By Revival Ojedapo
You don’t want to be stuck on a job that brings you little to no satisfaction. So, you’re at crossroads, different career paths lie before you, and it could be a lifetime journey. You want to avoid a misstep, then you ask, “what career should I choose?” Naturally, you’d turn to your personality, to find out those traits that make you more productive, whilst giving you a sense of accomplishment. This would probably lead you onto the temperament types that we have—namely sanguine, choleric, phlegmatic, melancholic—and the careers that seem most appropriate for each.
Sanguine people are outgoing, and have almost zero tolerance for boredom. They like thrilling situations, and are always in for an adventure. Naturally, they would appear to be fitted for the showbiz business, either in the sports or movies, or they could venture into the marketing world.
Cholerics are described as straightforward, practical and commonly goal-oriented. They may not appear amiable, since they are most probably going about with a focus in mind. So, you see them always eager to bring out result; it could be in technology, business or security outfit.
A person who’s phlegmatic would appear to be coolheaded and easygoing. Rational and affectionate, they are natural disposed to put help resolve conflict. It won’t be a surprise to see them work as therapists, health officials, teachers, or movie directors.
Finally, melancholics are generally thoughtful, susceptible to solitude. But they’re diligent and analytical. This would make them fit in the accounting sector, science. Sometimes, they could be natural artists.
This would appear an ideal formula, all things considered. However, there are other factors that could surface to influence your career path. For one, you might not even be sure where you fit in the chart. A person is mostly a combination of two temperament types. Secondly, you might never escape the ambiguity of career paths listed under your category. It is a big world, and there are many opportunities, even for a person in your category. In this case, you might have to delve beneath the general classifications of traits, and find your real purpose. In a TED Talks speech, Dr Brian Little describes the need to find the “idiosyncratic you”. “You are like some other people,” he said, “and like no other person”. You ought to look beyond what would appeal to these unifying traits that you share with half of the world, and consider what challenges you.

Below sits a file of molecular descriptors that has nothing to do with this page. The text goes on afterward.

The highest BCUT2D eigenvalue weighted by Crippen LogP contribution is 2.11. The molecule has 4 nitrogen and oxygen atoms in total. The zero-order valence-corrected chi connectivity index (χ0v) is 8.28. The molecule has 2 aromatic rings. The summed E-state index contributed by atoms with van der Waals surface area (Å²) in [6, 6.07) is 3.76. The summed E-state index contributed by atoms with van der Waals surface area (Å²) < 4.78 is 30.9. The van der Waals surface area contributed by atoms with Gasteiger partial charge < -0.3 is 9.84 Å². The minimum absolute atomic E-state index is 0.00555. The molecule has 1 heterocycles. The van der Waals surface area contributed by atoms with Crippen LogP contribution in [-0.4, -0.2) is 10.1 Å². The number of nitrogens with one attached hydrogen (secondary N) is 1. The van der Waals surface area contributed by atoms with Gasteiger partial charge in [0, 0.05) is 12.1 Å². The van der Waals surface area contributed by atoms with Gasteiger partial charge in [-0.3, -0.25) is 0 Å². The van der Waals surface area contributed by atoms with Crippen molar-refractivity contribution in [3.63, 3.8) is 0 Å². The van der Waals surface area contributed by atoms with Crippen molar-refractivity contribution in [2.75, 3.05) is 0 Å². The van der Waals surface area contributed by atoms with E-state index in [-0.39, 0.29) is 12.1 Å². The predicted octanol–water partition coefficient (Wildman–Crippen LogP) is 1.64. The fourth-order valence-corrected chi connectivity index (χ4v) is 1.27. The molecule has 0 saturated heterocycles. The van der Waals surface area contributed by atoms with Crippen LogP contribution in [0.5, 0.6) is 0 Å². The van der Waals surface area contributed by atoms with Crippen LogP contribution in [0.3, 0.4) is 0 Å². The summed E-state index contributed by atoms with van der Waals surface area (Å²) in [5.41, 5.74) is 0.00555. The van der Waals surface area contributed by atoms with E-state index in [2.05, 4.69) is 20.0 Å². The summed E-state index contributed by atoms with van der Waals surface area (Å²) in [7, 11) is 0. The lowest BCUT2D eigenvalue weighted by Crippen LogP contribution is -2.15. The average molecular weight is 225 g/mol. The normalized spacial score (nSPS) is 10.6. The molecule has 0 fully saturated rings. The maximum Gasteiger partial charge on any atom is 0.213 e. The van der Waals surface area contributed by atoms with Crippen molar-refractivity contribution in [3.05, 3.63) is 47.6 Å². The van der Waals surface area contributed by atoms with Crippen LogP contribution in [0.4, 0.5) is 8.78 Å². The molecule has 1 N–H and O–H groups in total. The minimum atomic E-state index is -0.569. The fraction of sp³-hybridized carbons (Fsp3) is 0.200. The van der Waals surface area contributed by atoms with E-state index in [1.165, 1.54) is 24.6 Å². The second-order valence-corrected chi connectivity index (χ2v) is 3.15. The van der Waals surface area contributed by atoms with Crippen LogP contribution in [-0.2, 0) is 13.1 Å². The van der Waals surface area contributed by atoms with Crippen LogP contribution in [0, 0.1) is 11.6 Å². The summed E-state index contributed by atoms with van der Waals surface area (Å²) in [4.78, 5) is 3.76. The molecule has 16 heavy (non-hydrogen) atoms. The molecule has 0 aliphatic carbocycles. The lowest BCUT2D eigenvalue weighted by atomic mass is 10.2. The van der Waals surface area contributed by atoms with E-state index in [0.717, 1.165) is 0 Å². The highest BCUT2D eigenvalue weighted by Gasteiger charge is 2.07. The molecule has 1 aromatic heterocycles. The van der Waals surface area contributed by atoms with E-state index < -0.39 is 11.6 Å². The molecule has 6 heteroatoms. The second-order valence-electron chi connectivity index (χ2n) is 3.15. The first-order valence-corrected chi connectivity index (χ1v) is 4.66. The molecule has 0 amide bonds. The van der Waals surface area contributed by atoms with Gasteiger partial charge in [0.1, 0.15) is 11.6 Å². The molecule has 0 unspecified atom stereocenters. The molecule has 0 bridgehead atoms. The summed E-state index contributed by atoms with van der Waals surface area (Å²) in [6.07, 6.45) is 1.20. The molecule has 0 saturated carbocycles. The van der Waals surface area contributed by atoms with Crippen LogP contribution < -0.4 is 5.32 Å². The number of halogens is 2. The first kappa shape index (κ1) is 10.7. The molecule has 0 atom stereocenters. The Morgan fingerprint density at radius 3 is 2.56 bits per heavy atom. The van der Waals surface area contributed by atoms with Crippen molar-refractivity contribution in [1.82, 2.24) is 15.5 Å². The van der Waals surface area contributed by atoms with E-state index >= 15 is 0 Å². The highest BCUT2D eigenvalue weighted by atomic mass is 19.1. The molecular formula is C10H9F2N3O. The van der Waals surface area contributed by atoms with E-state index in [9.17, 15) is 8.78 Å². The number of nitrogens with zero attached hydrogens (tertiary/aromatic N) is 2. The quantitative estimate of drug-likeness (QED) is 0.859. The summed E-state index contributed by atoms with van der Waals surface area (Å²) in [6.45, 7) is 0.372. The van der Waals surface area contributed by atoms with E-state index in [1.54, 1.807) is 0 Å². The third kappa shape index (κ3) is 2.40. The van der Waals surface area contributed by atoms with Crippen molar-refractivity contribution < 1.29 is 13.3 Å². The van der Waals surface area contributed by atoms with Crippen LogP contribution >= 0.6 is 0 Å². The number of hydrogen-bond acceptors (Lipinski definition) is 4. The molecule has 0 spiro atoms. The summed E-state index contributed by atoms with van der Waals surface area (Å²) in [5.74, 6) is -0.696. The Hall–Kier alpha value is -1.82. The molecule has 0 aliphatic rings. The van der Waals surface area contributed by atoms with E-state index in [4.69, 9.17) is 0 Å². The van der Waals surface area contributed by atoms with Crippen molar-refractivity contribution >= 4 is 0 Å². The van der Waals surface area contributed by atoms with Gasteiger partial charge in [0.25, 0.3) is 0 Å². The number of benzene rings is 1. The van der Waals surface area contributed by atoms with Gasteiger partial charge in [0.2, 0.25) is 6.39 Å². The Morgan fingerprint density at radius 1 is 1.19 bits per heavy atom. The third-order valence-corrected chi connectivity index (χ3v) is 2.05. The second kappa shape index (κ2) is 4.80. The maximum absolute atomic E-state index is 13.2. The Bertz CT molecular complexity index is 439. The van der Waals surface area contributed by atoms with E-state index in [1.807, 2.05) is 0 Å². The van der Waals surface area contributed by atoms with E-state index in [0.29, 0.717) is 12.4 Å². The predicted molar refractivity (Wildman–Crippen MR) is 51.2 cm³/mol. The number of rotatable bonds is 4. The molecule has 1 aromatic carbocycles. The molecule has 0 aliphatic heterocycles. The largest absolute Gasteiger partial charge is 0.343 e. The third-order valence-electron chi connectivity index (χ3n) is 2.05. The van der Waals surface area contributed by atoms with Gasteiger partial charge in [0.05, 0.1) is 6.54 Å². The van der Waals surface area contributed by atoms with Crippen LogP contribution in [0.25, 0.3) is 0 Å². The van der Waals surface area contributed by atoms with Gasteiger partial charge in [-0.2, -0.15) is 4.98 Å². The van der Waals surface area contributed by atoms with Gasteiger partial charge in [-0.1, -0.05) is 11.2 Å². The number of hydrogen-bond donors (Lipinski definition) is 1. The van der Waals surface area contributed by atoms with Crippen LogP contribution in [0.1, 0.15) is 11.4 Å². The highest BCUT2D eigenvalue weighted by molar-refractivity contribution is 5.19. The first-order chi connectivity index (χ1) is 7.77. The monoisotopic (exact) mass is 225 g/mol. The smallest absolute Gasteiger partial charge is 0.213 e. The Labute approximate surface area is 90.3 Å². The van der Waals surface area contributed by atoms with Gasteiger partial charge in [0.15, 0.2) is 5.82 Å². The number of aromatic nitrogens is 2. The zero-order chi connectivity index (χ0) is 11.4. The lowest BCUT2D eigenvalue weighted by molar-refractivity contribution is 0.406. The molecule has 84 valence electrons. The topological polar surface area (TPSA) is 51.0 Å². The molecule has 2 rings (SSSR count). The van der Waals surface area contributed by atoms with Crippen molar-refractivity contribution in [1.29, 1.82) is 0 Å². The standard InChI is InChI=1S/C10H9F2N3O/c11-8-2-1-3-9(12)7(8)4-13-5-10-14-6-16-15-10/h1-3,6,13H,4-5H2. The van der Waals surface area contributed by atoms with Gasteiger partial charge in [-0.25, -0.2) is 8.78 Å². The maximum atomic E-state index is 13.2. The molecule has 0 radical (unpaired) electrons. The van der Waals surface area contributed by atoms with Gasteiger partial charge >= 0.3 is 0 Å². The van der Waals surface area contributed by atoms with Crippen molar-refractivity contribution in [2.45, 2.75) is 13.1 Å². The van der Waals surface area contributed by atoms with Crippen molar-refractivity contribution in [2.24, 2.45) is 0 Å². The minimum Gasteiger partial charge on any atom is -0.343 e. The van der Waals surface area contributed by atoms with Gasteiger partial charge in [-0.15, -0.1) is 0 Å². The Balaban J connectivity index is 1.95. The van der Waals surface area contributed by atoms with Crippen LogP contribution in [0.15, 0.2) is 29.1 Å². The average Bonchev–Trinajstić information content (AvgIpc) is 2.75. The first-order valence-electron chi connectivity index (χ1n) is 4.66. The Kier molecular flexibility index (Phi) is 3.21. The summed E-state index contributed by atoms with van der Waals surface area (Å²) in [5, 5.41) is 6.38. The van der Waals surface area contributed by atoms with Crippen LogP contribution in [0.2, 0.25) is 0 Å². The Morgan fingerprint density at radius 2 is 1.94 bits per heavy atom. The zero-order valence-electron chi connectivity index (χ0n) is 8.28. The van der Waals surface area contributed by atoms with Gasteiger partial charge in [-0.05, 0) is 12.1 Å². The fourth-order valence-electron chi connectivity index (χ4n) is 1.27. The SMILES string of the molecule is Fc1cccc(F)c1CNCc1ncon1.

People “love you, not because you’re a certain type of person”, but because of the “free traits” you exhibit when tackling core or personal projects. It is like a positive conflict that would bring you out of character, so you can do the greater good. This conflict is what drives any meaningful career forward. It brings a greater sense of achievement. That’s not to say we should act “protractedly out of character”, but just enough to bring out the best you have to offer. You could be an introverted professor, as Dr Brian is, and entertain your class with all the “humour and engagement” of an extrovert. You’ll find peace doing what you love, certainly, but life is full of ups and downs. You might be a sanguine, with an alluring personality, and you end up in the movies. However, the job may become tougher than expected, and you’d find out that your outgoing personality is not enough to keep you afloat.
You should certainly choose a career based on your temperament type, but make sure to develop a character that would help you cope during uncertain times. This is a character, peculiar to you alone. Rather than general traits, it would be an embodiment of experiences and passion, which you’d have developed from facing your own unique challenges.